5 Tips to Turn Every New Donor into a Lifetime Supporter


By Sarah Tedesco, Executive Vice President of DonorSearch

Donors not only provide essential monetary support for your organization, but they also build the foundation of the supportive community that every nonprofit needs in order to thrive. That’s why it’s so important to have an ironclad donor retention strategy in place that helps you turn as many first-time donors into lifelong supporters as possible.

But how do you do that? The following five tips will help you form a strong base for connecting with and stewarding lifelong donor relationships:

  1. Make Donating a Positive Experience  
  2. Use Multiple Touchpoints  
  3. Craft Compelling Communications 
  4. Create a Data-Informed Strategy  
  5. Always Say Thank You 

As you begin improving your donor retention, you’ll want to identify donors who can make a more significant difference at your organization. Once you’ve mastered the basics of our tips here, DonorSearch’s guide to affinity, propensity, and capacity to give can help you further hone your strategy for maximum impact. Let’s get started!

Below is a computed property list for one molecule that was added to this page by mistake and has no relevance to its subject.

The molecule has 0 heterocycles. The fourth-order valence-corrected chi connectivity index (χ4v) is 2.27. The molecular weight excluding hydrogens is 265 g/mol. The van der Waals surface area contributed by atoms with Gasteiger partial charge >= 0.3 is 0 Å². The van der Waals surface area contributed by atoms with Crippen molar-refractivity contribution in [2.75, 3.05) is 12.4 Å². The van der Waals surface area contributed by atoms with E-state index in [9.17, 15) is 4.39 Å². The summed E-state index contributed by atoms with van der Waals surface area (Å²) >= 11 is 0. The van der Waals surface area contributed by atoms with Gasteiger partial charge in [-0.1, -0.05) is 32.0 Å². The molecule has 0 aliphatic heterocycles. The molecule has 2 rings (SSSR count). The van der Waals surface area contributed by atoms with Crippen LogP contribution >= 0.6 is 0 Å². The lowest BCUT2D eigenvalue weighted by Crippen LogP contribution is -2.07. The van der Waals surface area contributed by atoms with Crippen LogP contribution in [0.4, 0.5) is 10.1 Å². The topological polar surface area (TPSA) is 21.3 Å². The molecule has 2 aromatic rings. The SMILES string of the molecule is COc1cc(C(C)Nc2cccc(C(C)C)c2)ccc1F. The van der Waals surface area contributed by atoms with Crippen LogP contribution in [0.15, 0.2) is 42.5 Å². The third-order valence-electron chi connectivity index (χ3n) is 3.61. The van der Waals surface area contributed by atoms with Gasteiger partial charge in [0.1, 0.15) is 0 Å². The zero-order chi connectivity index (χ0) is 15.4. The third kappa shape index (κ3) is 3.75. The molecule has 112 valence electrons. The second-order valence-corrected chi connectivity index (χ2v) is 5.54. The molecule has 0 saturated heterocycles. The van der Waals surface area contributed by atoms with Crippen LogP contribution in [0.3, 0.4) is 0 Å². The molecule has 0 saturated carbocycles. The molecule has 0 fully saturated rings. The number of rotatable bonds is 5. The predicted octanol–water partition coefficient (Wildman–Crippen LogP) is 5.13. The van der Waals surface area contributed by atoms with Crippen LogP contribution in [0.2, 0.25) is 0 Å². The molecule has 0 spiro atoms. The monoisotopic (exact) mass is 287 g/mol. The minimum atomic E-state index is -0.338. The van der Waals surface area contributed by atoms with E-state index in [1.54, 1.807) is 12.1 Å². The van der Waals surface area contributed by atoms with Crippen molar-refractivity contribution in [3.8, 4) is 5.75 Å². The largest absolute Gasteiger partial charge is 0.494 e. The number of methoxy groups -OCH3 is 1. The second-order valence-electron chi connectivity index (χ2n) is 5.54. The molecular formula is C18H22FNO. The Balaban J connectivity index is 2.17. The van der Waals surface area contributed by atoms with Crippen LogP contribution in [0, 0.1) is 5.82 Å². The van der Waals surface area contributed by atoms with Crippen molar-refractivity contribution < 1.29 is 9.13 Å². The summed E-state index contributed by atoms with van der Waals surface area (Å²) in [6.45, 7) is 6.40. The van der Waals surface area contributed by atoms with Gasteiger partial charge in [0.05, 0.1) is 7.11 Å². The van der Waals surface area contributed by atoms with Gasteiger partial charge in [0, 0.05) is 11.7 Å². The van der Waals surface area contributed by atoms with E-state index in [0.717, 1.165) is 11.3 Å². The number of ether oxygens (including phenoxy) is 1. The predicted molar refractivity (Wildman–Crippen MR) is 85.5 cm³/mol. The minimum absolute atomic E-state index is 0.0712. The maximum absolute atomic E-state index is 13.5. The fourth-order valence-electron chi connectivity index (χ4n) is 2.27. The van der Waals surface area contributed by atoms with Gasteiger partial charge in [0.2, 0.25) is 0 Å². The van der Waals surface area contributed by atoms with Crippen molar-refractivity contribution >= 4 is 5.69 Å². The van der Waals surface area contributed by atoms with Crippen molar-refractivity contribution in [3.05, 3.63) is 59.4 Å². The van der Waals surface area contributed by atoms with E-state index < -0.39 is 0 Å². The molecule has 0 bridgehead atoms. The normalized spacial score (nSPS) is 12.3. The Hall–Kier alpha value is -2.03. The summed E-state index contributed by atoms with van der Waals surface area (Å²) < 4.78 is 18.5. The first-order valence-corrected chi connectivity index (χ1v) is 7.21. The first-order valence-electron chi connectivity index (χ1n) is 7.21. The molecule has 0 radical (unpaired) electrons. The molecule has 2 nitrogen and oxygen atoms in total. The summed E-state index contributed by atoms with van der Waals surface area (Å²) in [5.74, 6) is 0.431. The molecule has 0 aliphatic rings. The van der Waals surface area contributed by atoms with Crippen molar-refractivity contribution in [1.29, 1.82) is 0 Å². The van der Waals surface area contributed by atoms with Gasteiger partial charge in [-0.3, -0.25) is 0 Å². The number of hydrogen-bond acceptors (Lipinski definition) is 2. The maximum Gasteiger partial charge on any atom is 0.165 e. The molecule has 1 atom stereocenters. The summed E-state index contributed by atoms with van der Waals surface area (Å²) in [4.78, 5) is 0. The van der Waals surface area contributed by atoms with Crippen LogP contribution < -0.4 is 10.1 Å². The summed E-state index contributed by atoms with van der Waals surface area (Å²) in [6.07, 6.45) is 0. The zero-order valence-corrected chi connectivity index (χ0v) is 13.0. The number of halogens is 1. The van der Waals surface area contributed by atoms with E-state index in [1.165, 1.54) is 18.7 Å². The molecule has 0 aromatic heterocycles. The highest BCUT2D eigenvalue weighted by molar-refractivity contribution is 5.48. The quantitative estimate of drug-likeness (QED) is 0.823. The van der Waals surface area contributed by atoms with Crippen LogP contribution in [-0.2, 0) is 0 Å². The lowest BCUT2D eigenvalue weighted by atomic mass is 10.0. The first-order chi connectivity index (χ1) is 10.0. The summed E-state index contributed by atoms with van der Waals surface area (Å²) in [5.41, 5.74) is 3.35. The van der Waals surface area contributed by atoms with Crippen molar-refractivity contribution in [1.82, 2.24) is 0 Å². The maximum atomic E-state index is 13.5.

1. Make Donating a Positive Experience

Imagine this: you’ve just heard about an amazing nonprofit that is making significant strides towards alleviating child hunger, turtle extinction, or whatever other cause sparks your interest. You’re so excited to get involved and immediately navigate to their website to make a donation. But when you click on their donation page, the color contrast is so low that you struggle to read the text, it takes forever to load, and if you’re on a mobile device, you have to pinch and zoom to be able to fill out the form.

Would that experience make you want to fill out that form a second time? Probably not.

Giving donors a positive donation experience is crucial for every donation, but it’s especially important if you want them to come back to make a second gift. Here are a few ways to improve the donation experience: 

  • Use accessibility best practices. Making sure that all images have alt text and that your images have a high color contrast are only the beginning of making your donation page accessible. 
  • Maintain your organization’s branding. When your donation page matches the rest of your site, donors will be more likely to trust that their donation is secure.